Glasnow is pretty athletic, and I fully expect to see him able to make the appropriate adjustments. He could make his MLB debut in the near future, but how soon? The Pirates are best served at waiting until the expected “Super Two” cut-off date passes – at this point expected to be sometime in June. – Chaz Fiorino
Steven Moya, OF, Tigers (Triple-A Toledo, International League)
Ht/Wt: 6’7”/260 | B/T: L/R | Age: 24yrs, 9 m
Moya was just called up by the Tigers on May 12th after a hot start this year for the Mud Hens, slashing .310/.341/.627 with nine home runs, five walks and 29 strikeouts through his first 126 ABs. Moya’s calling card is his raw power, which rivals that of any other prospect in the minor leagues. He also has plus arm strength that profiles perfectly for right field.
However, I personally don’t see Moya adjusting well to the big leagues and having the ability to hit enough to tap into that raw power, and be able to stick as an everyday corner outfielder. From my first-hand looks at Moya, he is easily beat on the inner half with velocity and breaking balls out of the zone. His large frame creates a long swing and large strike zone making it tough from a plate coverage standpoint. Defensively, Moya appears to be a fringe defender with his range and routes thought the plus arm is there.
While I’m not sold on Moya as an everyday corner outfielder, however, it’s worth it for the Tigers to bring him up while he’s currently having success at the plate to see if he can carry over to the big league level. At the very least, he’ll provide value as a left-handed hitting power bat off the bench that can fill in at the corner outfield spot. – Chaz Fiorino
Double-A Prospect Spotlights
Matt Chapman, 3B, A’s (Double-A Midland, Texas League)
Ht/Wt: 6’0”/210 | B/T: R/R | Age: 23 yrs, 0 m
Chapman put together three strong series at the plate against Corpus Christi and San Antonio, slashing .283/.333/.623 over those 12 games, before cooling down this week in a four-game set at Frisco. His calling card is his defensive work, which features a double-plus arm and slick glove work at the hot corner. Chapman has shown intriguing raw power in the past, as evidenced by the 23 home runs he launched in the Midwest League last summer, and he’s already hit seven round-trippers over his first 22 games this year.
There are still some questions on his ability to make consistent contact, though he is showing an understanding of the zone and he’s working a free base in 14.3% of his plate appearances. Should he show that he can hit consistently enough to tap into his power in-game over the course of a season, it will go a long way in improving his stock. – Mauricio Rubio
Ronald Guzman 1B, Rangers (Double-A Frisco, Texas League)
Ht/Wt: 6’5”/205 | B/T: L/L | Age: 21 yrs, 8m
It’s been a tumultuous career for the tall, lanky first baseman. Guzman’s ability to make contact was lauded when he first signed with the Rangers in 2011, but his contact issues and massive struggles at Class A Hickory in 2014 (where he hit .218 with 24% K rate in 445 Abs) cratered his prospect stock. After an encouraging bounce-back season in 2015, where he hit a combined .283 with 12 homers and 87 RBIs for Class A Hickory and High A High Desert, a strong start to his 2016 Double-A campaign may have him firmly back on track as a prospect of import.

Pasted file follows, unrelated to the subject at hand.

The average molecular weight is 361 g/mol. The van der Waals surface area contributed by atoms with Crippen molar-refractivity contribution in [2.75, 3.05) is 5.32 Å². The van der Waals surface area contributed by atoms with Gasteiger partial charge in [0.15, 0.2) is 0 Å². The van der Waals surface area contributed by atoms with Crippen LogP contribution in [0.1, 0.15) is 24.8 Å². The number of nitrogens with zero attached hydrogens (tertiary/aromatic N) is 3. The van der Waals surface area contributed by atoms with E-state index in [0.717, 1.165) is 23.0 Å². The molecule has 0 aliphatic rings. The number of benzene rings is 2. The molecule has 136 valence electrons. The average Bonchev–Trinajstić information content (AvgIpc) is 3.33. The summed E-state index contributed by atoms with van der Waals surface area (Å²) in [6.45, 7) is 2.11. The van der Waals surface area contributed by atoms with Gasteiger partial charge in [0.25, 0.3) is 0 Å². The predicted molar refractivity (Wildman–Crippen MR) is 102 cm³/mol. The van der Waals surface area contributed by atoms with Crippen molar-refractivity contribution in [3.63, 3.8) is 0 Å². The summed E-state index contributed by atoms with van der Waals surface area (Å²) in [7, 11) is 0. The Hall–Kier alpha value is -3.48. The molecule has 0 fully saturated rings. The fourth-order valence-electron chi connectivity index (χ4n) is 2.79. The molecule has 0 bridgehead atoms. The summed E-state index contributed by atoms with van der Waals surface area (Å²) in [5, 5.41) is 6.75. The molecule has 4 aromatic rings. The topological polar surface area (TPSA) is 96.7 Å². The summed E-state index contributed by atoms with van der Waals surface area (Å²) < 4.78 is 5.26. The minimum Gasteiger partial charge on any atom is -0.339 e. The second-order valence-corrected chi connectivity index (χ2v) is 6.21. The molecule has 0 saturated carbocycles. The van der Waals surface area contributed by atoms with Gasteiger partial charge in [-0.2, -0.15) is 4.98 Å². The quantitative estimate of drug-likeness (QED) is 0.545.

At present, Guzman is hitting .343 over his first 28 games, good for fourth best in the Texas League, and over the last four series he’s slashing an impressive .364/.426/.655, with three home runs and almost half of his hits going for extra bases. Despite the gaudy slugging of late, Guzman’s hit tool is still ahead of his power for now, and the over-the-fence pop may not project to be what one would expect out of a typical top-shelf first baseman. Accordingly, Guzman will have to continue hitting for average, and developing his on-base skillset, in order to maintain value as a corner defender at the highest levels.
So far he’s doing just that as a 21-year-old in the Texas League, but keep an eye on his contact rate as teams start to get their third and fourth looks at him – Guzman’s striking out at a 25% clip thus far in 2016. – Mauricio Rubio
Yairo Munoz, SS, Athletics (Double-A Midland, Texas League)
Ht/Wt: 6’1”/165 | B/T: R/R | Age: 21 yrs, 4m
Munoz has wasted little time in acclimating himself to the Texas League, hitting a home run in his second game on April 28th and three more against Frisco this week. Munoz started the year in extended spring training, as a foot injury delayed his arrival to Midland, and the talented infielder will be playing on a playing progression program in the short term while the Athletics evaluate how his foot is progressing.
Once fully healthy, Munoz could start building upon a strong finish to a 2015 season that saw him flash some power to go along with above-average defensive chops on the infield dirt. His plus arm and athleticism provide the foundation upon which his prospect profile is built. Munoz flashes excellent footwork at shortstop, and he has shown an improved ability to slow the game down around him and better play within himself.